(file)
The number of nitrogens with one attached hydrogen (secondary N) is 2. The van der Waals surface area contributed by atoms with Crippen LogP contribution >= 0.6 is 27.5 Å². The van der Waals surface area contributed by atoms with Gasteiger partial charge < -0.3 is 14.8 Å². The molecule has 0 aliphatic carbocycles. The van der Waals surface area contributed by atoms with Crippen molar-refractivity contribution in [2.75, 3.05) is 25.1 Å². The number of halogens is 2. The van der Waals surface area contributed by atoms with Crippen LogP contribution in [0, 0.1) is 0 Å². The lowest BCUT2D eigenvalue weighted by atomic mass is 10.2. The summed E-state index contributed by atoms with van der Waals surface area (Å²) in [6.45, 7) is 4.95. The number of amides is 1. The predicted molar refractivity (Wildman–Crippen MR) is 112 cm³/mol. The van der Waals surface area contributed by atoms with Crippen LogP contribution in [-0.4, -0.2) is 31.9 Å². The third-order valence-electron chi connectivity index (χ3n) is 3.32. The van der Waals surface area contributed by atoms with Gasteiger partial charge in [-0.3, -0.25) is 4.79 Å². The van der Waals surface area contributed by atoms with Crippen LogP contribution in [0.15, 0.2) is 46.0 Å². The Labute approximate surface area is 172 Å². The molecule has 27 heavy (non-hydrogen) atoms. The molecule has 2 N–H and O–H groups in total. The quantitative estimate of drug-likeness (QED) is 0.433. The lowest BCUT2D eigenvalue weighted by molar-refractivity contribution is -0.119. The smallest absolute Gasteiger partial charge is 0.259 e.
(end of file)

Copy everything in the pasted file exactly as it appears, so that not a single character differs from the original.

The number of nitrogens with one attached hydrogen (secondary N) is 2. The van der Waals surface area contributed by atoms with Crippen LogP contribution >= 0.6 is 27.5 Å². The van der Waals surface area contributed by atoms with Gasteiger partial charge < -0.3 is 14.8 Å². The molecule has 0 aliphatic carbocycles. The van der Waals surface area contributed by atoms with Crippen molar-refractivity contribution in [2.75, 3.05) is 25.1 Å². The number of halogens is 2. The van der Waals surface area contributed by atoms with Crippen LogP contribution in [0, 0.1) is 0 Å². The lowest BCUT2D eigenvalue weighted by atomic mass is 10.2. The summed E-state index contributed by atoms with van der Waals surface area (Å²) in [6.45, 7) is 4.95. The number of amides is 1. The predicted molar refractivity (Wildman–Crippen MR) is 112 cm³/mol. The van der Waals surface area contributed by atoms with Crippen LogP contribution in [-0.4, -0.2) is 31.9 Å². The third-order valence-electron chi connectivity index (χ3n) is 3.32. The van der Waals surface area contributed by atoms with Gasteiger partial charge in [-0.3, -0.25) is 4.79 Å². The van der Waals surface area contributed by atoms with Crippen LogP contribution in [0.15, 0.2) is 46.0 Å². The Labute approximate surface area is 172 Å². The molecule has 27 heavy (non-hydrogen) atoms. The molecule has 2 N–H and O–H groups in total. The quantitative estimate of drug-likeness (QED) is 0.433. The lowest BCUT2D eigenvalue weighted by molar-refractivity contribution is -0.119. The smallest absolute Gasteiger partial charge is 0.259 e.